I intended to write about feminism – a list of why we need a new movement and a direct response to those that have decided that feminism is no longer needed. Yet, this is what came out when I sat down to write.
It is revolutionary and terrifying to release the control and movement of your breath into another’s control. At least for someone that likes to be in control, which of course, isn’t me.
About a month ago, I was in the middle of my 2nd Yoga Teacher Training Intensive at Circle Yoga Shala that was focused on Pranayama (Breathing Techniques). I climbed the hills of Hwy 7 to the shala with a hybrid of emotions not yet knowing these would be forced to the surface in a room full of individuals due to focusing my attention on breath alone (under the guidance of my teacher, Matt).
On the 3rd day, we began the practice of Kapalabhati – “Skull shining breath.” (Get your jokes out now, Amanda). In the middle of practice, I felt my chest tighten, my jaw clench, and tears flood down my face. Completely perplexed by what was going on, I tried to make myself as small as possible in the room, not garnering attention from anyone. I have always been the “I don’t cry in front of other people” person. Also, I loathe being the center of attention which is obvious by the deep shade of beet red that rises in my face. Yet, here I was sitting in what felt like a crowded room searching my head rather than my heart for why on earth I couldn’t gather myself and stop. I didn’t want to sit through this and show what I perceived to be a weakness. For some reason, I stayed put. I didn’t rush out the door and head off that mountain though I entertained that thought for about 15 minutes. My tears slowed but I knew the minute we circled up to talk about our experience they would return. All Matt had to say was “Why the drop in spirit?” and here they came. What I struggled the most with was my inability to pinpoint the cause of this downpour. I sat there thinking is this what a nervous breakdown is? Have I completely lost my mind? Graciously, Matt moved to the next person. I was really hoping for a break, but after everyone shared we went back to practice. And here they came again, but rather than forcing the tears and the emotions to go back to a tightly closed bottle, I sat there and let them come. I could not do the practice that was being taught, but I did stay with my breath body. The practice came to a close and I wiped my face as we circled up. Holly (my teacher too) came in and noticed my drained face. She had me try and relate what was happening. She observed that even in that moment I was barely breathing, so her only instruction was to breath in my stomach. The rest of the day went on with a screaming headache but with kind love from my teachers and all the other students.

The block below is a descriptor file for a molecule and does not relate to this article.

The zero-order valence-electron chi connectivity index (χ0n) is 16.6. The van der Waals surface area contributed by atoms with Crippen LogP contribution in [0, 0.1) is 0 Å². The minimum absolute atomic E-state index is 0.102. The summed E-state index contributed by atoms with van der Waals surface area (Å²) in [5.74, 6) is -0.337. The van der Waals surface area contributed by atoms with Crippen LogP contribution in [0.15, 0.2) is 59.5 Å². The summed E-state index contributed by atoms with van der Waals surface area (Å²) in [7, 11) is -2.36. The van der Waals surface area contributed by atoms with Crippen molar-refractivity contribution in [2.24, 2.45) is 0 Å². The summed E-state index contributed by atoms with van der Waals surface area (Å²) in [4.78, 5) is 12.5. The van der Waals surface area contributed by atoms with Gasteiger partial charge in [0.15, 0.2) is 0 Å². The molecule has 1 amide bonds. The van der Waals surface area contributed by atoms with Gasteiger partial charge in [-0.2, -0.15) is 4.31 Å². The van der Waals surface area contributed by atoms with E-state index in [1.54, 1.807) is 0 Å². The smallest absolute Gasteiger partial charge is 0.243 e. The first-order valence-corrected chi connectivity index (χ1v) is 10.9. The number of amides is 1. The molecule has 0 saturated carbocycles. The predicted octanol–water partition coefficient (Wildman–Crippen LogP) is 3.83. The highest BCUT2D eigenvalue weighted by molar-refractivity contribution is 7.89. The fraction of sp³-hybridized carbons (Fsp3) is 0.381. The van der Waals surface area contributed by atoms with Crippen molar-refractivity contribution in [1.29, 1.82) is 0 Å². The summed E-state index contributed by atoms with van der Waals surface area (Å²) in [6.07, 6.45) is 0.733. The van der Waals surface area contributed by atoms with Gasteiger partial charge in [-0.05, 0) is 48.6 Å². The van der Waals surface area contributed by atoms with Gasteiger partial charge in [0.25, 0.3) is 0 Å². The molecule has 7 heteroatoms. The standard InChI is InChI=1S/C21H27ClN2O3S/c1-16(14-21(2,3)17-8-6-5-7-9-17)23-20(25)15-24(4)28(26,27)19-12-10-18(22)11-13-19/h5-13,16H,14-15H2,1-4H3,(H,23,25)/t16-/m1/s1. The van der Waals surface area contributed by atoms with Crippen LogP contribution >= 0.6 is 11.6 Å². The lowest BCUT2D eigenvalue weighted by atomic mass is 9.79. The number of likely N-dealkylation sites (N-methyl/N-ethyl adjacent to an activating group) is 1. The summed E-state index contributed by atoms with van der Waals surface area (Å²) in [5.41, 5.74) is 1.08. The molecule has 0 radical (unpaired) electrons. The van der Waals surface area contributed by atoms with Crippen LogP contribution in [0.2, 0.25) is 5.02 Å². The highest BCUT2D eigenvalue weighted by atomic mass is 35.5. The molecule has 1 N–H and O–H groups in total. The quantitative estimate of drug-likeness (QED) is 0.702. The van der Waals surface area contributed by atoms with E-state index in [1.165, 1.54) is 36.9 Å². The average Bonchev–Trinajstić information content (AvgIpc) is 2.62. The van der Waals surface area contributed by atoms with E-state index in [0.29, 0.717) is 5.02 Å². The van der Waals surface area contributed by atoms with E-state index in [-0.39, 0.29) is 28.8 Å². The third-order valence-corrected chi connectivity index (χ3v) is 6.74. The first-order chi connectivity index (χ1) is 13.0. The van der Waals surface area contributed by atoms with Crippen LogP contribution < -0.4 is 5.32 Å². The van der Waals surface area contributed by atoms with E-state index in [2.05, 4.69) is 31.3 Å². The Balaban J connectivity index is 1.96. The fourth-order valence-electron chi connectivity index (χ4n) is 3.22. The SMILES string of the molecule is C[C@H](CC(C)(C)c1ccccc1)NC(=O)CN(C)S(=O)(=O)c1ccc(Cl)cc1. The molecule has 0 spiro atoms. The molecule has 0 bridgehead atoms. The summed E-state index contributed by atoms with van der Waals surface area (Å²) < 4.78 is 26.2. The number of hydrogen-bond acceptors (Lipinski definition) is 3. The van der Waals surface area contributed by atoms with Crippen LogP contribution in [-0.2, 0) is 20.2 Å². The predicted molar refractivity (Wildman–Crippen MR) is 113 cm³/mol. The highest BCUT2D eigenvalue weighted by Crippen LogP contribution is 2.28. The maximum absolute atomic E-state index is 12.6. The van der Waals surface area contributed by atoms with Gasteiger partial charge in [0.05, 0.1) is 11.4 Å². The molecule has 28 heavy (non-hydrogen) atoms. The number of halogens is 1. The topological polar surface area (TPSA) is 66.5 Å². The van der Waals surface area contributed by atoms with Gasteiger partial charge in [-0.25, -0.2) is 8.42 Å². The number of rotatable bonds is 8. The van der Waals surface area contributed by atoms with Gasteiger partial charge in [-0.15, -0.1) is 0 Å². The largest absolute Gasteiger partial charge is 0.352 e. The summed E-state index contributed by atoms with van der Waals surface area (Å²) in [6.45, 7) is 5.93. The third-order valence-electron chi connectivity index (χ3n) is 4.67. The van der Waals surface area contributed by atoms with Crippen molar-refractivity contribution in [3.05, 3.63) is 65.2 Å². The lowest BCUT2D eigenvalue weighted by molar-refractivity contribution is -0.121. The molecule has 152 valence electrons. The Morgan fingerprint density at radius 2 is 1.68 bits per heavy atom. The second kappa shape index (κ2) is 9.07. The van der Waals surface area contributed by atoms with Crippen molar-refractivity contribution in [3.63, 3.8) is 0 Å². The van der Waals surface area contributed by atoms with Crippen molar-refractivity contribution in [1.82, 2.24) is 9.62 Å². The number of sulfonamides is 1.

That night, upon Holly’s invitation, we sat down and discussed my experience. I cannot write everything I learned from her that night; this would go on and on. What I am reminded right now, is the understanding and full belief that the trauma you experience in life is reflected in your body and your breath. If you spent much of your life in survival mode, this is reflected in your posture and where you breathe. At the moment, I no longer need to be in survival mode. My task is to learn how to reside in peace and allow the wounds that have healed to be only a part of me. All the stories that have molded me into who I am today do make up my identity, but not all of it. It is difficult to relay in words everything that was revealed to me.
The next morning, I woke up with a new sense of self-confidence. By showing my softer side to those around me and even to myself, I became more open. The guilt of previous mistakes, decisions, slowly began to drop off and I was ok with “mistakes” again. The perfection I set was the isolating force that kept me from fully diving into humanity. As well as my normal doomsday perspective of “expect the worst and be surprised with the best” was replaced with the life perspective “to be present in the joy and sorrow.” It could probably go without saying, but I have a lot to unlearn along with returning to my body and my breath with loving kindness.
I’ll call this a mini-spiritual awakening, rather than a mini-nervous breakdown. I’m hoping the effects continue to soak my entire being. I’m intensely grateful to my teachers and fellow yogis at the shala and all my dear friends and teachers back home in Little Rock. I’m awed by the loving embrace and encouragement that you all send my way.
“Some of you say, ‘Joy is greater than sorrow,’ and others say, ‘Nay, sorrow is the greater.’ But I say unto you, they are inseparable. Together they come, and when one sits alone with you at your board, remember the other is asleep upon your bed.” Kahlil Gibran, The Prophet